“Not funny.”

“No? Would a pasture in Nebraska be more to your liking…? I suppose not. Well, to be honest, we’re really not supposed to interfere with the natural progression of a world. That includes exposing any member of a pre-contact world to our technology or influence. If we were following the rules to the letter, you’d probably be without one arm at this moment.” The skunk smirked. “Jay dropped the ball, so to speak, though in his defense I suppose he thought he was helping a regular quadruped and not a fellow sapient. Not to say he’d have left you in the trap if he’d known - he’d probably have been more… selective, perhaps, in what he’d said and done within earshot. As long as we’re nitpicking, he also should have sedated you before bringing you aboard.”

“So if I’ve already been corrupted, why not finish the job?”

“We’d have to kill you, and I’m not about to let him do that after I went to the trouble of fixing up your arm.”

Tari blinked.

“Lighten up! You’ll figure out when I’m yanking your chain, sooner or later.” T’bia laughed, hopping back to her feet and gathering up the tools she’d used. “We’ll see what happens. He and I have a pile of repairs to complete before we can even consider going close enough to Terra to drop you off. He’s not going to be in any shape to do real work for at least a day after that manifestation tears him asunder tomorrow.”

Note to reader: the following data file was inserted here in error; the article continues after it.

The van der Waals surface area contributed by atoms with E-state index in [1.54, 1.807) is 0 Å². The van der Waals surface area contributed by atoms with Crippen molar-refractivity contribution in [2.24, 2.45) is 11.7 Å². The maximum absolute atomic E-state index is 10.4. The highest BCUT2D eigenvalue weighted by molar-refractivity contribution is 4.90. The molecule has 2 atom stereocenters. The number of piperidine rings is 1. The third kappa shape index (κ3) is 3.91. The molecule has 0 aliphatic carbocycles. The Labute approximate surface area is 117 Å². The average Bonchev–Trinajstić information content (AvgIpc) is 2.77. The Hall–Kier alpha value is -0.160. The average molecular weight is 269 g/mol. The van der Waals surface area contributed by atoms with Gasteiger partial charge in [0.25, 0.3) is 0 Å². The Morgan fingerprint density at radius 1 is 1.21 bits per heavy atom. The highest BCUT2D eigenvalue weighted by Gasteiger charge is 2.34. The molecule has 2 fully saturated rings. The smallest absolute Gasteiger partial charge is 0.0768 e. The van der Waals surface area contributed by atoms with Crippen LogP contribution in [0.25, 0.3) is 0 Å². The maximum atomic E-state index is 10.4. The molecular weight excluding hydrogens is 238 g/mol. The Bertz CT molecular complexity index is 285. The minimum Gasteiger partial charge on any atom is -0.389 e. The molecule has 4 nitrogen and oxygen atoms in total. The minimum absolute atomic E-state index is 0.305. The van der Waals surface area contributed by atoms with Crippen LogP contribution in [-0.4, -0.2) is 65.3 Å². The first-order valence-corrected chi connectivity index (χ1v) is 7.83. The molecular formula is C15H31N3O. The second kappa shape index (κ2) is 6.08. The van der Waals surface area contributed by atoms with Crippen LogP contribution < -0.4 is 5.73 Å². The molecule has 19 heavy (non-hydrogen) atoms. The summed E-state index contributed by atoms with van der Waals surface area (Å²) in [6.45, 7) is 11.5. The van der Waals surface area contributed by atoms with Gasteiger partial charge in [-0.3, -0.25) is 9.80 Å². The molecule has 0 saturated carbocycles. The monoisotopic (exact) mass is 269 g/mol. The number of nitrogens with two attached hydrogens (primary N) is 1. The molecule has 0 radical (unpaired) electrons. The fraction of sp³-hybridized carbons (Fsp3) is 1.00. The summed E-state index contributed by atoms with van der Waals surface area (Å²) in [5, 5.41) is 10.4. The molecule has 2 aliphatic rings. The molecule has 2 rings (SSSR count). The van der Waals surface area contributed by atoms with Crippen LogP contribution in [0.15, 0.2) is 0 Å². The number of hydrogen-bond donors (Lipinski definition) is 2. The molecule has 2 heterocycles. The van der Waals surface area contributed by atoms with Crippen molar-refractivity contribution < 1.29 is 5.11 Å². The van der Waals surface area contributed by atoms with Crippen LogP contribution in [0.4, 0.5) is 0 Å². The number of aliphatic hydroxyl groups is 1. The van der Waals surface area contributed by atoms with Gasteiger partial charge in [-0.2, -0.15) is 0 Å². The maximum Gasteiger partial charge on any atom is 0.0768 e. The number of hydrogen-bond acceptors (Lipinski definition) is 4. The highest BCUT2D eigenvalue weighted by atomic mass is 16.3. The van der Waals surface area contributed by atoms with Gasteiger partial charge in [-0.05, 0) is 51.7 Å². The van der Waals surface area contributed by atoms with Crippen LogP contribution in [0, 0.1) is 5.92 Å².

“What exactly is happening to him?”

“Exactly? Well… how about abridged?” The skunk squinted. “The shapedancing manifestation - that is to say, the ‘magic’ he used to become human for the duration of his stay on Terra. It wears off in a most unpleasant manner, slowly reassembling his DNA and everything else from the ground up. Nearly killed him on the transition from fox to human. At least then he had a choice whether to go through with the process or not. This time, it’ll happen regardless of what he tries to do. The most he can control is how fast it happens.”

“Wow… Is there anything I can do to help?”

“With his shift or with the ship repairs he won’t be able to do while he’s in a comatose state?”

“Either, I guess.”

“Probably not. Mm… Well, let’s look here and see what we’ve got on the to-do list.” T’bia dumped all the equipment in her hands haphazardly into a drawer and bumped it shut with her hip. Holding out her hand, she tapped away at a series of glowing symbols that appeared to float just above the fleshy part of her palm. “Need him for that… and that… that… Maaaaybe that one you could do with some guidance, but I need to get this and that done first, which is a two day job… And all of this depends on getting the power conduits back up, which I need his experience to get replaced and repaired.”